<s:Button icon="@Embed(source='icons/refresh48x48.png')" />

5. Run the application to verify that the button is displayed (see Figure 20).

Figure 20. The new refresh button.

6. Switch back to Source View and add the following function:
private function refreshList():void
 if (,19) == "SlashdotRSSHomeView")

7. Within the button declaration, add click="refreshList()" to capture the click event and make a call to the newly created refreshList() function.
      <s:Button icon="@Embed(source='icons/refresh48x48.png')"

8. With the Network Monitor on, run the application. Each time you click the refresh button it should invoke another service call.  Ensure that this only happens while in the view where the list is.
The application no longer automatically refreshes. Instead, the addition of a user controlled Refresh button places the power into your users’ hands, which is a best practice. They know their data plan and battery life, and it is a good idea to enable them to control this functionality.

Adding the Info view  

Now that the architecture is solid, it is time to add another view to allow users to see information about the application. The Info view will be relatively simple to add, and it will give users information about getting the source code for the application (pay it forward!).
This section will take about eight minutes to complete.
1. If you have not already done so, copy info48x48.PNG from the starter project to the icons package of your project.
2. Since this icon should be visible from all views in the application, it can be added to the entry point into the application, in this case the SlashdotRSS.mxml file. Add the following code to set up the button and a click event handler named showInfoView() (yet to be written).
   <s:Button icon="@Embed(source='icons/info48x48.png')"
                 click="showInfoView()" />

3. To create the new view, right-click the views package in the Package Explorer and select New > MXML Component.
4. In the New MXML Component dialog box, type views as the Package and InfoView as the Name. Make sure that the new component is based on spark.components.view (see Figure 21) and click Finish.

Figure 21. Adding the InfoView component.

5. Open InfoView.mxml in Source View and change the title attribute in the <s:View> element to "About RSS Reader". Then add the following code.
<s:Label left="0" right="0" top="0" bottom="0" textAlign="center"
        paddingBottom="175" paddingLeft="40" paddingRight="40"
               paddingTop="30"  backgroundColor="#336666"
                text="This application was built to demonstrate how easy it is to create mobile applications using Adobe Flash Builder and Adobe AIR. Slashdot was chosen as a site because it has complex RSS formats and offers an open feed for all to consume. Please consider supporting Slashdot!
The source code for this application is freely available and can be found at"/>
   <s:Button left="50" right="50" bottom="140" label="Get Source Code" click="navigateToURL(new URLRequest(''));"/>
   <s:Label left="15" right="15" bottom="23" fontSize="11"
                text="All trademarks and copyrights on this page are owned by their respective owners. Comments are owned by the Poster. The Rest © 1997-2010 Geeknet, Inc."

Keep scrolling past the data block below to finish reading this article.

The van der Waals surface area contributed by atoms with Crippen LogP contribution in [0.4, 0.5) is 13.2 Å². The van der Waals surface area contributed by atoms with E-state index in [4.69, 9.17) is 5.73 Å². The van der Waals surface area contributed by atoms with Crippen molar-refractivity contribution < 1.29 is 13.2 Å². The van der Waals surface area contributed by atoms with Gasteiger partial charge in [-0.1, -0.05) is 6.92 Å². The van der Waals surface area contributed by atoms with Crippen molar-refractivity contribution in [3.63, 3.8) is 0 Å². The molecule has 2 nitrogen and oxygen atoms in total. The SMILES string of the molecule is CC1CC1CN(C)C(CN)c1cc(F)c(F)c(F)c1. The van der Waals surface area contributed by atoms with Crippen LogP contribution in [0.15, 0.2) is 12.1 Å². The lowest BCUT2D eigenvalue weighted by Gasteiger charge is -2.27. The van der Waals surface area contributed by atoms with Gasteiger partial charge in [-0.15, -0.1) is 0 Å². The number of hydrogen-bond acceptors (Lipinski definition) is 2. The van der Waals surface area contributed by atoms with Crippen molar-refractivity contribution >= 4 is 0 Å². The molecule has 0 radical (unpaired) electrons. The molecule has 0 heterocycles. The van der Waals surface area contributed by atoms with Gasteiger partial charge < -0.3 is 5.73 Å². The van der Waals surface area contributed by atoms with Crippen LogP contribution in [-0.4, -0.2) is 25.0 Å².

textAlign="center" verticalAlign="middle"/>  

 Note: The text and navigateToURL link can be changed for each project.
6. Open the Home view file (SlashdotRSSHomeView.mxml) and add a function named showInfo() in the <fx:Script> block.  This function will be used to push the  InfoView.
   public function showInfo():void

7. Repeat the previous step for DetailsView.mxml.
8. Open the SlashdotRSS.mxml file (the entry point into the application) and add a showInfoView() function, which calls the showInfo() function from the active view.
   private function showInfoView():void
 If you run your application now, you’ll notice the Info button in the InfoView, where it is not needed.
9. To remove the Info button from the Info view, open InfoView.mxml and add an empty <s:actionContent> element.
10. You'll also notice that the Info button does not appear on the list view where it belongs. This is because the actionContent element in view overrides the one in the main application file.  Open SlashdotRSSHomeView.mxml and add the following to the actionContent element:

<s:Button icon="@Embed(source='icons/info48x48.png')" 
 click="showInfo()" />

Adding a splash screen

You’re almost done building this Flex mobile application. One final thought is that on some devices it might take the application a while to load. A splash screen will let the user know something is happening as the application starts up.
In this section you will learn:
• What a splash screen does and why it is a good idea
• How to add a splash screen
Mobile applications must always strive for efficient use of the CPU and battery. When an application takes time to load, it can give the user the impression that the entire application is sluggish. One way to show the user that the application is reacting quickly to user actions is via the view (in this context, view refers to the MVC pattern concept of view). Adding a splash screen is fortunately quite easy. The splash screen is shown while the main parts of the application load and disappears as the main application has finished initializing.
This section will take less than five minutes to complete.
1. Create a new package under the src folder of your project and name it splash.

Figure 22. The slashscreen.png file in the splash package.